Eastport South Manor families are installing a garden at the high school in Manorville this summer to commemorate retired theater director Joseph Minutillo, who, with the help of colleague Jon Raynor, virtually built the district’s robust drama program from the ground up.
To students, Mr. Minutillo, known to many as “Mr. Min,” was a friend as much as he was a mentor and teacher, they said.
“When you stepped into that theater, you became part of his family, and he made sure that everything was working out OK for you,” said Amy Ippolito of Manorville, a 2011 graduate who is now studying theater at Manhattanville College in Purchase, New York. “He was the absolute best.”
Mr. Minutillo, who retired in 2012, taught in the district for more than 30 years. He was first hired as an English teacher at the Dayton Avenue School in Manorville, and asked to help with an after-school drama program. He described his surprise upon seeing for himself the gymnasium at the school that doubled as a theater, and the makeshift lights they used in productions.
It was then that he met Mr. Raynor, who taught with Mr. Minutillo for the vast majority of his time in the district. The two became inseparable, Mr. Minutillo said, and remain close friends today.
“Little by little we started putting things together,” he said of the work they did to grow the program. “Believe it or not, there was a lot of great theater that happened in that gym.”
In 2003, construction was completed on the current high school off Moriches-Middle Island Road, which boasts a theater that both teachers helped design, and plenty of space to accommodate the stage craft program. Soon after the new school opened, merging the Eastport and South Manor districts, Mr. Minutillo was appointed theater director, and Mr. Raynor the instructor of the stagecraft courses.
The theater program soon transformed from an after-school activity to one that prepares students for careers in the arts.
“I didn’t want to retire,” Mr. Minutillo said, recalling with emotion the surprise party his students and their families threw for him last year. “My students and the parents, they could not have made me feel more proud and more welcomed, more needed than they did.”
In 2011, when the Eastport South Manor School District was forced to slash funding for its theater program, Barbara Stanco, whose sons, Brian and Alex, both graduated from the district, along with other mothers formed a nonprofit organization called the ESM Community for the Arts. Their goal was to raise the funds necessary to put on the spring and fall productions.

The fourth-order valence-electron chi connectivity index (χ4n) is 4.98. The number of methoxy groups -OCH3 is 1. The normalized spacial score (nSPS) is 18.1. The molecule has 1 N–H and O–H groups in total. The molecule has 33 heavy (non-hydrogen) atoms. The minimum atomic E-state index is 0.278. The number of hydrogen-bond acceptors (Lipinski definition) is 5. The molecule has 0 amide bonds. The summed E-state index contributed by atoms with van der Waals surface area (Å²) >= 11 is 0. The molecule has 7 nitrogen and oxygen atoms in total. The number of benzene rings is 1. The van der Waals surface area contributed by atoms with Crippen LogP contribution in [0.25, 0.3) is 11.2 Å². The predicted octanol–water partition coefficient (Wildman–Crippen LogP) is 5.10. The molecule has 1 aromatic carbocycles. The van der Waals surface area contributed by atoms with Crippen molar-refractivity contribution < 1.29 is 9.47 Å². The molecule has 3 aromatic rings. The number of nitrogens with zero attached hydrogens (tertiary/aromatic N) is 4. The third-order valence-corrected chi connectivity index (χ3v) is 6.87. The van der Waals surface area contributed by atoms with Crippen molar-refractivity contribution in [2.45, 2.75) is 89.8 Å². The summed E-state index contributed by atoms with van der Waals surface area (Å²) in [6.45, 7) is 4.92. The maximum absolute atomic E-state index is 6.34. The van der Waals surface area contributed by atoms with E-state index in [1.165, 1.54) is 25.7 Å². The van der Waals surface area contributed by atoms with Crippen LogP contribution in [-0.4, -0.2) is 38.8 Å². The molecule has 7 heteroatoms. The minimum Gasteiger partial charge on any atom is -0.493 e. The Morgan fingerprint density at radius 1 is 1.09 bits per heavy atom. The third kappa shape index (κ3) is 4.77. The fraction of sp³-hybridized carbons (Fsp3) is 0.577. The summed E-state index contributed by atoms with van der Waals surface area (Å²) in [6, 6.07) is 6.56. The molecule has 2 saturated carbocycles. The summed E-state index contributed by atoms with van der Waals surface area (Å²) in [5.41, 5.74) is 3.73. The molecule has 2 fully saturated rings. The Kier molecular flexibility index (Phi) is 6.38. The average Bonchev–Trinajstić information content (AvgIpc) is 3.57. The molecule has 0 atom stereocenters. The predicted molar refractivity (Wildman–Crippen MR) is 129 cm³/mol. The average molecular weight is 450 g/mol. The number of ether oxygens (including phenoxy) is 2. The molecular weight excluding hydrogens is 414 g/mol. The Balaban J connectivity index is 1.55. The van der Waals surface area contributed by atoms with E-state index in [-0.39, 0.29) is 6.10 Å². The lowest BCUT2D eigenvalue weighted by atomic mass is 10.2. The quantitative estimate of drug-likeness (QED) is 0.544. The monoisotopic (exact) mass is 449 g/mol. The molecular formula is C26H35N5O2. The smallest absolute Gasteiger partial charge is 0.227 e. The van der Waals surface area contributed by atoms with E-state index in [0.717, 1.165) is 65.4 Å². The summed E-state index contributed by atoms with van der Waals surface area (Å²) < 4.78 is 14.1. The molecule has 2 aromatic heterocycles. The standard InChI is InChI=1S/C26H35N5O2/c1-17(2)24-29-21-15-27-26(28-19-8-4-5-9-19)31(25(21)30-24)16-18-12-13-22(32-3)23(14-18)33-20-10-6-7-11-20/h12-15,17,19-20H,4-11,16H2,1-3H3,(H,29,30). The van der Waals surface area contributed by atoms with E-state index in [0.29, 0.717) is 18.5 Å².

“The community really saw the value of it,” Mr. Minutillo said. “They kept it alive.”
Ms. Stanco and Debbie Ippolito, Amy Ippolito’s mother, explained that they raised money to throw Mr. Minutillo a going away party last year, and decided to use the remaining funds to install a garden next to the one they installed after Mr. Raynor retired. The new garden will be kidney shaped and feature a number of bushes and plants, as well as a rock with a plaque honoring Mr. Minutillo.
“He deserves so much more than that, but it’s really nice that we are able to do something for him,” Amy Ippolito said. “It’s only fitting that they should always be together and immortalized in the school forever.”
She explained that she, like many other students, spent hours in Mr. Minutillo’s office, talking to him about the theater and school, or anything she needed help with.
“You were safe there,” she said, adding that they still keep in touch. “If you were lucky enough to get close to him, you were never going to get rid of him, which is a nice thing.”
Mr. Minutillo, who lives in St. James with his wife, Luci, has two children, Megan and Gregory. He explained that he is mentoring the new leaders of ESM’s theater department, Clinton Raynor and Toni Caracci, and is still very active in theater education. Both he and Mr. Raynor are currently working on a show in New York City that their former student, Joseph Sturek, wrote and features many other former and current students. The plays, called “Love Slap” and “Michael In Room Two,” will be performed at the Abingdon Theatre Company’s June Havoc Theatre in Manhattan from September 11-22.
“You have no idea how satisfying it is for me,” Mr. Minutillo said of seeing his students pursue careers and their passion for theater. “I smile like a proud father with every one of them.”